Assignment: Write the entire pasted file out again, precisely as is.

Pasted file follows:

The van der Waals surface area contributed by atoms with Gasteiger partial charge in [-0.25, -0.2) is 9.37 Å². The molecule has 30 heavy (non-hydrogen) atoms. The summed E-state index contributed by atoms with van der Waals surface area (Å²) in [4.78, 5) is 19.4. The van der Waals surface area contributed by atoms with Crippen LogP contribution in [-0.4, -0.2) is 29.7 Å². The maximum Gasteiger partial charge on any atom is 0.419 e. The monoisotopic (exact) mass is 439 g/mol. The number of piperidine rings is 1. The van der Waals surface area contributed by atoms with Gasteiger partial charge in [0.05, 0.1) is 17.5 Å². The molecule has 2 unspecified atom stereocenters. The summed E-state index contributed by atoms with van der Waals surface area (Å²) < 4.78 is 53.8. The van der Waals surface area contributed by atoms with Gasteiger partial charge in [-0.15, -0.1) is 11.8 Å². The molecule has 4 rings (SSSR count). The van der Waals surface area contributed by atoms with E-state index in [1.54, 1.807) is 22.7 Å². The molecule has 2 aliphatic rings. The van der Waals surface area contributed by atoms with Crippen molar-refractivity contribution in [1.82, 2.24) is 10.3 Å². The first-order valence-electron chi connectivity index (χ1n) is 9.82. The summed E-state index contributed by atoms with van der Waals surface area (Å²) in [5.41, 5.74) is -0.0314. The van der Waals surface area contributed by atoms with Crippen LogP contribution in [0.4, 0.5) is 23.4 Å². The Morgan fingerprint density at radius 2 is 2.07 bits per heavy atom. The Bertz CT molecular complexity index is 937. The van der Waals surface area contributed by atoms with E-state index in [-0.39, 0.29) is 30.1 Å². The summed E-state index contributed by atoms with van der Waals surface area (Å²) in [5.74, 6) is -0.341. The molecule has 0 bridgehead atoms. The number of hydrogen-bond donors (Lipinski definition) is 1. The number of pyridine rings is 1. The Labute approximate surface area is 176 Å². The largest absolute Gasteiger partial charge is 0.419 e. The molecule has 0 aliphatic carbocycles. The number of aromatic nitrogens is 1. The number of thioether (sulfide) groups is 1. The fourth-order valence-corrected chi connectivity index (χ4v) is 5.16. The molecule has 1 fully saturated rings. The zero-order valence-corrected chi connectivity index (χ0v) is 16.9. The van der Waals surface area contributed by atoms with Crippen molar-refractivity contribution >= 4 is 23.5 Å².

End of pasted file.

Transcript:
The van der Waals surface area contributed by atoms with Gasteiger partial charge in [-0.25, -0.2) is 9.37 Å². The molecule has 30 heavy (non-hydrogen) atoms. The summed E-state index contributed by atoms with van der Waals surface area (Å²) in [4.78, 5) is 19.4. The van der Waals surface area contributed by atoms with Crippen LogP contribution in [-0.4, -0.2) is 29.7 Å². The maximum Gasteiger partial charge on any atom is 0.419 e. The monoisotopic (exact) mass is 439 g/mol. The number of piperidine rings is 1. The van der Waals surface area contributed by atoms with Gasteiger partial charge in [0.05, 0.1) is 17.5 Å². The molecule has 2 unspecified atom stereocenters. The summed E-state index contributed by atoms with van der Waals surface area (Å²) < 4.78 is 53.8. The van der Waals surface area contributed by atoms with Gasteiger partial charge in [-0.15, -0.1) is 11.8 Å². The molecule has 4 rings (SSSR count). The van der Waals surface area contributed by atoms with E-state index in [1.54, 1.807) is 22.7 Å². The molecule has 2 aliphatic rings. The van der Waals surface area contributed by atoms with Crippen molar-refractivity contribution in [1.82, 2.24) is 10.3 Å². The first-order valence-electron chi connectivity index (χ1n) is 9.82. The summed E-state index contributed by atoms with van der Waals surface area (Å²) in [5.41, 5.74) is -0.0314. The van der Waals surface area contributed by atoms with Crippen LogP contribution in [0.4, 0.5) is 23.4 Å². The Morgan fingerprint density at radius 2 is 2.07 bits per heavy atom. The Bertz CT molecular complexity index is 937. The van der Waals surface area contributed by atoms with E-state index in [-0.39, 0.29) is 30.1 Å². The summed E-state index contributed by atoms with van der Waals surface area (Å²) in [5.74, 6) is -0.341. The molecule has 0 bridgehead atoms. The number of hydrogen-bond donors (Lipinski definition) is 1. The number of pyridine rings is 1. The Labute approximate surface area is 176 Å². The largest absolute Gasteiger partial charge is 0.419 e. The molecule has 0 aliphatic carbocycles. The number of aromatic nitrogens is 1. The number of thioether (sulfide) groups is 1. The fourth-order valence-corrected chi connectivity index (χ4v) is 5.16. The molecule has 1 fully saturated rings. The zero-order valence-corrected chi connectivity index (χ0v) is 16.9. The van der Waals surface area contributed by atoms with Crippen molar-refractivity contribution >= 4 is 23.5 Å².